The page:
Separating CO2 with high-performance sub-nano ceramic membrane, increasing the CO2-EOR crude oil recovery rate, and reducing environmental impact

CO2-EOR technology for recovering crude oil by injecting CO2 into the petroleum reservoir

A new method to treat CO2 as a resource and reuse it is attracting attention. CO2 Enhanced Oil Recovery (CO2-EOR) technology involves injecting CO2 into a petroleum reservoir to produce crude oil. In the process, part of the CO2 dissolves in the crude oil, lowering the viscosity of the oil and increasing its fluidity, which increases the crude oil recovery rate.

The injected CO2 is returned to the ground. It is important to reuse this CO2 to improve the economic efficiency of CO2-EOR, but since gases such as methane that were in the ground are also mixed in, only CO2 must be separated. This is because the higher the CO2 concentration, the better the solubility in crude oil and the higher the crude oil recovery rate.

Separating CO2 with NGK's high-performance sub-nano ceramic membrane that works as a molecular sieve

The solution is a high-performance sub-nano ceramic membrane being developed by NGK. The support is a porous ceramic made of alumina. The support is cylindrical, with many penetrating holes like a lotus root, and the inside of the holes is covered with a thin layer of zeolite. The zeolite layer has countless microscopic pores smaller than 1 nanometer, and acts as a molecular sieve to efficiently separate CO2 from the gases derived from crude oil.

Molecular sieve for efficient separation of CO2 and gas

Of the gases contained in a petroleum reservoir, methane has the smallest molecules, with a size difference of only 0.05 nanometer from those of CO2. For this reason, among the various types of zeolites available, the one with pores suitable for sieving the two gases is used for the membrane. Just by feeding the gas that returns to the ground with crude oil (crude oil-associated gas) through the lotus-like pores, CO2 can be accurately and efficiently separated from methane and other substances. Another advantage of ceramic membranes is that they can provide excellent separation performance even when high-pressure, high-concentration CO2 is passed through them.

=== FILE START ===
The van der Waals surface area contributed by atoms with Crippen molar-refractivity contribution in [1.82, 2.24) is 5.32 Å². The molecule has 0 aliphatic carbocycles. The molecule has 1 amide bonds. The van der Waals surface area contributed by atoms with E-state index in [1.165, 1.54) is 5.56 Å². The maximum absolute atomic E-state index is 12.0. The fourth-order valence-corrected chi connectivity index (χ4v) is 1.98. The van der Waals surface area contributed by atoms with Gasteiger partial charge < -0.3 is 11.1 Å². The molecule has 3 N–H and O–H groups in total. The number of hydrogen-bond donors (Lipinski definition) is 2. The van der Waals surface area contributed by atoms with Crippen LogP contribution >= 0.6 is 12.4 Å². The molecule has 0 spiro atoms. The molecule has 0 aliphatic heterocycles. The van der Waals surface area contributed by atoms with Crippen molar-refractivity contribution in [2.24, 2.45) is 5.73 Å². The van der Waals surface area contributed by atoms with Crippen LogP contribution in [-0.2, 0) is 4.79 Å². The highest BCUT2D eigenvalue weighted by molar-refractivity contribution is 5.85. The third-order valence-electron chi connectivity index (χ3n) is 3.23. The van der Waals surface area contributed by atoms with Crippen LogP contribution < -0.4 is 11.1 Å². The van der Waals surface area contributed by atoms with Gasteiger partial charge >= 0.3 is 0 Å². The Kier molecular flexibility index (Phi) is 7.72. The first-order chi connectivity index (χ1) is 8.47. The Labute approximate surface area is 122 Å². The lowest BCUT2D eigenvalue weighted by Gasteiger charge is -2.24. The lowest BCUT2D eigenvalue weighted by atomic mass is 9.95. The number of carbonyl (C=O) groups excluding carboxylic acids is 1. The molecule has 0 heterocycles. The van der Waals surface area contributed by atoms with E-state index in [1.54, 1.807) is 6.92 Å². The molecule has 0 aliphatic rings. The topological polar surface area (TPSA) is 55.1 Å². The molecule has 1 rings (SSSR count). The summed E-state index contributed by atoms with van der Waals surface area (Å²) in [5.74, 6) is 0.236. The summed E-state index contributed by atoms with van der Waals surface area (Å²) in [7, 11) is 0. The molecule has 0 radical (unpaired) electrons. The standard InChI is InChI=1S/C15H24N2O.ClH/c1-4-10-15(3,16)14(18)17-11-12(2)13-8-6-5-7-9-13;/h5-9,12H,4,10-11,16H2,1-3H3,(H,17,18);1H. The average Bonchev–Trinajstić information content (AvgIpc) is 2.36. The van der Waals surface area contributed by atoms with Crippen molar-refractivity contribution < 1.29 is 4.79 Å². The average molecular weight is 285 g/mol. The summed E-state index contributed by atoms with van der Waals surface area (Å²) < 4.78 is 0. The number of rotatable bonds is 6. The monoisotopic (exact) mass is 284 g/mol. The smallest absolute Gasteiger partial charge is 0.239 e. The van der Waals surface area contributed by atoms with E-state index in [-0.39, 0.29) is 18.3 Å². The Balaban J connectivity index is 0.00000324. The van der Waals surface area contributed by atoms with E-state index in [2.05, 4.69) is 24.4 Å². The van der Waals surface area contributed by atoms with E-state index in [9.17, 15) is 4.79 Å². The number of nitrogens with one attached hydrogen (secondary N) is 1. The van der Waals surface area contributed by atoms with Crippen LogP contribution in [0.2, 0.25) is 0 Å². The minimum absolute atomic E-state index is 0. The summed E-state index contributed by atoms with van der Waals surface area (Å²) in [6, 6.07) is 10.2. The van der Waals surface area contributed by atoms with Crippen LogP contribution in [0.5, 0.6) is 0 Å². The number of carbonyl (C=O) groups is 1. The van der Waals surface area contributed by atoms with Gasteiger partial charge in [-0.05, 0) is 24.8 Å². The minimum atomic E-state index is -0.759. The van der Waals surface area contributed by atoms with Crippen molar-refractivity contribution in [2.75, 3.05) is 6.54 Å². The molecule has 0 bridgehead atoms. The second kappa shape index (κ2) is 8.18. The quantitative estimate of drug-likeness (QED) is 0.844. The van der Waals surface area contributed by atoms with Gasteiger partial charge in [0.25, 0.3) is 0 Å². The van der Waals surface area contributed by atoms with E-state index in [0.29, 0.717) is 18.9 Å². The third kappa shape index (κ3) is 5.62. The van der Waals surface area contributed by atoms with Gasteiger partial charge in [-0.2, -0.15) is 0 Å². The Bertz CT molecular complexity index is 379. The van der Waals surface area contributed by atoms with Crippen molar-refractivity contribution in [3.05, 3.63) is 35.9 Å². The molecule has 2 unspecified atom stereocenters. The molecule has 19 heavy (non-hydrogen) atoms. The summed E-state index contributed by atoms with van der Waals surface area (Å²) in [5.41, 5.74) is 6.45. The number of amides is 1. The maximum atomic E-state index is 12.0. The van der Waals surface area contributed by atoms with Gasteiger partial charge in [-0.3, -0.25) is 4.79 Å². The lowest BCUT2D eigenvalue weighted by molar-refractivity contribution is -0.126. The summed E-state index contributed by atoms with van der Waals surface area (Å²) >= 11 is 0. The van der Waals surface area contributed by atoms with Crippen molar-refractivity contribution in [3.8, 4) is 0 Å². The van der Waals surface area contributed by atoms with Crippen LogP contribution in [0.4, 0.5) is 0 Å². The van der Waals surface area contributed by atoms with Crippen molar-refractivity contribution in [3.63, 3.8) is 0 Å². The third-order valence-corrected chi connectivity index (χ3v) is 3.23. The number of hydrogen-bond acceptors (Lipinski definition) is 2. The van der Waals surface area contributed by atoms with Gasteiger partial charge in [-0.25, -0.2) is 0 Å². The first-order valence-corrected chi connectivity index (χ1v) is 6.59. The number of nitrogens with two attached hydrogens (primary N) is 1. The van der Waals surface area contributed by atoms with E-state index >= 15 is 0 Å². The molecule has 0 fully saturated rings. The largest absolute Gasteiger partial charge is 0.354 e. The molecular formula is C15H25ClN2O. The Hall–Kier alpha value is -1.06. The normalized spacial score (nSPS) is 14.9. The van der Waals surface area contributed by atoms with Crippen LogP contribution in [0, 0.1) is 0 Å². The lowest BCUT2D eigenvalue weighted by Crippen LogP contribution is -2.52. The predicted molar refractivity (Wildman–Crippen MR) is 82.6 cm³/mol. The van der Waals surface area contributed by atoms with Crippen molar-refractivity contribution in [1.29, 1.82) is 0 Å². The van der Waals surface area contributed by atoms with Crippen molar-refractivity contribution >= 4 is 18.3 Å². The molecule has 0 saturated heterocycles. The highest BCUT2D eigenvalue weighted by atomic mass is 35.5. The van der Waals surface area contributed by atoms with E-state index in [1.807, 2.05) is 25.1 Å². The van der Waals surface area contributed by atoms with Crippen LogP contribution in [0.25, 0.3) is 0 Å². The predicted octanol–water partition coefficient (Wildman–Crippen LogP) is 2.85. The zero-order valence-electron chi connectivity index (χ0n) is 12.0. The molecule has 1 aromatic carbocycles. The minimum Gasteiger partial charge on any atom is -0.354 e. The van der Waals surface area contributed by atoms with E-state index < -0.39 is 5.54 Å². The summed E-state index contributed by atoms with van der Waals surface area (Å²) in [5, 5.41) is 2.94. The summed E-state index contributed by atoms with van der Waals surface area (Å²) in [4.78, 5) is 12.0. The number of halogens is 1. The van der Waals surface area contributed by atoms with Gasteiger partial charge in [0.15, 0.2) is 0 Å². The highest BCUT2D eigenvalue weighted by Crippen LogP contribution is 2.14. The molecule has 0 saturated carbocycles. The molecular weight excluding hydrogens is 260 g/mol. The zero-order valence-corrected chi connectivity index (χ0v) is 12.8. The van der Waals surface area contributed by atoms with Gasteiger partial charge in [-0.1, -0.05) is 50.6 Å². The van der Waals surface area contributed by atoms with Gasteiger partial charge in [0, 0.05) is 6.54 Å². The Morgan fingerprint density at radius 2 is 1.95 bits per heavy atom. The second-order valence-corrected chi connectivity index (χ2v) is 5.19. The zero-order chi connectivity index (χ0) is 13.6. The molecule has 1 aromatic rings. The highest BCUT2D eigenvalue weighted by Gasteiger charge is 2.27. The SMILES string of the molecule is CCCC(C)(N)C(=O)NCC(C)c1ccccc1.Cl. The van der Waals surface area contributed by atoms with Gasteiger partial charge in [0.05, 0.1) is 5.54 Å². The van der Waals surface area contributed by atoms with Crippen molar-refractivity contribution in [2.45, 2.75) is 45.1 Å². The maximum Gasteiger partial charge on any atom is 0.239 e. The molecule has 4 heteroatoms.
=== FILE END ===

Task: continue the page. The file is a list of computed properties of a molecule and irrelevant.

CO2-EOR contributes to higher crude oil recovery rate and carbon neutrality

CO2-EOR is also attracting attention as a technology for trapping CO2 in the ground. This is because some of the injected CO2 that does not return to the ground is stored underground. If the CO2 emitted from factories and other facilities is used for CO2-EOR, the CO2 that would have been released into the atmosphere will be trapped underground.

CO2-EOR is a technology that kills two birds with one stone – it can increase the recovery rate of crude oil and at the same time contribute to carbon neutrality. NGK’s high-performance sub-nano ceramic membrane, which we developed by utilizing our accumulated ceramics forming and processing technologies, is expected to play a role in this technology.

High-performance sub-nano ceramic membrane


Aoyama Seiko

Science and Technology Journalist

Aoyama Seiko studied chemistry at Ochanomizu University and its graduate school. She has worked in public relations for a research funding agency and as a journalist and editor for a chemistry magazine. She now works for Sci-Tech Communications, producing public relations materials (newsletters, website text, etc.) for research institutions and technology companies. She also teaches science writing at several universities.

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